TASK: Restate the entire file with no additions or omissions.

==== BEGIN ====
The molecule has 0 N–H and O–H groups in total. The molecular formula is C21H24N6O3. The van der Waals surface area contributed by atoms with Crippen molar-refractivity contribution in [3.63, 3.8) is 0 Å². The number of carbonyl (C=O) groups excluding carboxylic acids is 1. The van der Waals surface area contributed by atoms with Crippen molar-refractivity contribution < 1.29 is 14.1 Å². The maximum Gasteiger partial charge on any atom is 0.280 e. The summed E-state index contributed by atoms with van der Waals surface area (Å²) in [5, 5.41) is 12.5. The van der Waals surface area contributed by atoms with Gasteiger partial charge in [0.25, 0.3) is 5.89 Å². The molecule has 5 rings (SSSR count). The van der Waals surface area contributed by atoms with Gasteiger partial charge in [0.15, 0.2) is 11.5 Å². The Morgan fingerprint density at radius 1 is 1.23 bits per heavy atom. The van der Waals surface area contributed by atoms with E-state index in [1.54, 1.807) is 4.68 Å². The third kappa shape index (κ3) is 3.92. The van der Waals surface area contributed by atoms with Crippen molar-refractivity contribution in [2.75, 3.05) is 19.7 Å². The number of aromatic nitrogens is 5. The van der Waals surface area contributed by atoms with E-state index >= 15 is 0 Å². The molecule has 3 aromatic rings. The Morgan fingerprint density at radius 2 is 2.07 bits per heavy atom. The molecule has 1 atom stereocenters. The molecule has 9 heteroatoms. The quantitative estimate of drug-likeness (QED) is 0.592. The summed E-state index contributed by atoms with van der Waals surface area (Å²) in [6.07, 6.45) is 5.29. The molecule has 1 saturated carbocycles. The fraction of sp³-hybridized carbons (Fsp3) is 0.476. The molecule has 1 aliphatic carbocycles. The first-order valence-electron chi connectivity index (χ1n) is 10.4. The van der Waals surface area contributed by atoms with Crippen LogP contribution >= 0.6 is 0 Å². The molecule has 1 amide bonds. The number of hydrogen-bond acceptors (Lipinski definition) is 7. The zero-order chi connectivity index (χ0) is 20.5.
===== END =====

The molecule has 0 N–H and O–H groups in total. The molecular formula is C21H24N6O3. The van der Waals surface area contributed by atoms with Crippen molar-refractivity contribution in [3.63, 3.8) is 0 Å². The number of carbonyl (C=O) groups excluding carboxylic acids is 1. The van der Waals surface area contributed by atoms with Crippen molar-refractivity contribution < 1.29 is 14.1 Å². The maximum Gasteiger partial charge on any atom is 0.280 e. The summed E-state index contributed by atoms with van der Waals surface area (Å²) in [5, 5.41) is 12.5. The van der Waals surface area contributed by atoms with Gasteiger partial charge in [0.25, 0.3) is 5.89 Å². The molecule has 5 rings (SSSR count). The van der Waals surface area contributed by atoms with Gasteiger partial charge in [0.15, 0.2) is 11.5 Å². The Morgan fingerprint density at radius 1 is 1.23 bits per heavy atom. The van der Waals surface area contributed by atoms with E-state index in [1.54, 1.807) is 4.68 Å². The third kappa shape index (κ3) is 3.92. The van der Waals surface area contributed by atoms with Crippen molar-refractivity contribution in [2.75, 3.05) is 19.7 Å². The number of aromatic nitrogens is 5. The van der Waals surface area contributed by atoms with E-state index >= 15 is 0 Å². The molecule has 3 aromatic rings. The Morgan fingerprint density at radius 2 is 2.07 bits per heavy atom. The molecule has 1 atom stereocenters. The molecule has 9 heteroatoms. The quantitative estimate of drug-likeness (QED) is 0.592. The summed E-state index contributed by atoms with van der Waals surface area (Å²) in [6.07, 6.45) is 5.29. The molecule has 1 saturated carbocycles. The fraction of sp³-hybridized carbons (Fsp3) is 0.476. The molecule has 1 aliphatic carbocycles. The first-order valence-electron chi connectivity index (χ1n) is 10.4. The van der Waals surface area contributed by atoms with Crippen LogP contribution >= 0.6 is 0 Å². The molecule has 1 amide bonds. The number of hydrogen-bond acceptors (Lipinski definition) is 7. The zero-order chi connectivity index (χ0) is 20.5.